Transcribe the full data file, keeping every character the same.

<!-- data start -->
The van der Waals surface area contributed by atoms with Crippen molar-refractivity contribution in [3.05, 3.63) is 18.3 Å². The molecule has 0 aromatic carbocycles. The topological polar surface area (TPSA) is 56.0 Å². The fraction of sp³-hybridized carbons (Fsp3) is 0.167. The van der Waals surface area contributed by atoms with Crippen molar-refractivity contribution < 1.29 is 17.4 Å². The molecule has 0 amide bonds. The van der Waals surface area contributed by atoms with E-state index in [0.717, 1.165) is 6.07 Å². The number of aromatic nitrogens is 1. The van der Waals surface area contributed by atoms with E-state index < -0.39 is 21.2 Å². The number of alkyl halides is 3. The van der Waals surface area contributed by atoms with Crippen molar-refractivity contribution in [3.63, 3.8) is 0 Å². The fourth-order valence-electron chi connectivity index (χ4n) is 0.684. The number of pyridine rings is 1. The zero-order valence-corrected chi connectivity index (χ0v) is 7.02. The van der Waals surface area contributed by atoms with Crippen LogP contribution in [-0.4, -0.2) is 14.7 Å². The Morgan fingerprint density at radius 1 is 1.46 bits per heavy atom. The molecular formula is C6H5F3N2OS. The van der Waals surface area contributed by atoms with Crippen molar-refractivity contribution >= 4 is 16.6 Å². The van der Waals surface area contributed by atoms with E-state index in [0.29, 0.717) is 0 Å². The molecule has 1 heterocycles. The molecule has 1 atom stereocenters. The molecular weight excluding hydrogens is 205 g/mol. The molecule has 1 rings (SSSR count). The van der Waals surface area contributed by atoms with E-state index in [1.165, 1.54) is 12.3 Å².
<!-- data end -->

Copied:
The van der Waals surface area contributed by atoms with Crippen molar-refractivity contribution in [3.05, 3.63) is 18.3 Å². The molecule has 0 aromatic carbocycles. The topological polar surface area (TPSA) is 56.0 Å². The fraction of sp³-hybridized carbons (Fsp3) is 0.167. The van der Waals surface area contributed by atoms with Crippen molar-refractivity contribution < 1.29 is 17.4 Å². The molecule has 0 amide bonds. The van der Waals surface area contributed by atoms with E-state index in [0.717, 1.165) is 6.07 Å². The number of aromatic nitrogens is 1. The van der Waals surface area contributed by atoms with E-state index < -0.39 is 21.2 Å². The number of alkyl halides is 3. The van der Waals surface area contributed by atoms with Crippen molar-refractivity contribution in [3.63, 3.8) is 0 Å². The fourth-order valence-electron chi connectivity index (χ4n) is 0.684. The number of pyridine rings is 1. The zero-order valence-corrected chi connectivity index (χ0v) is 7.02. The van der Waals surface area contributed by atoms with Crippen LogP contribution in [-0.4, -0.2) is 14.7 Å². The Morgan fingerprint density at radius 1 is 1.46 bits per heavy atom. The molecular formula is C6H5F3N2OS. The van der Waals surface area contributed by atoms with Crippen molar-refractivity contribution >= 4 is 16.6 Å². The van der Waals surface area contributed by atoms with E-state index in [0.29, 0.717) is 0 Å². The molecule has 1 heterocycles. The molecule has 1 atom stereocenters. The molecular weight excluding hydrogens is 205 g/mol. The molecule has 1 rings (SSSR count). The van der Waals surface area contributed by atoms with E-state index in [1.165, 1.54) is 12.3 Å².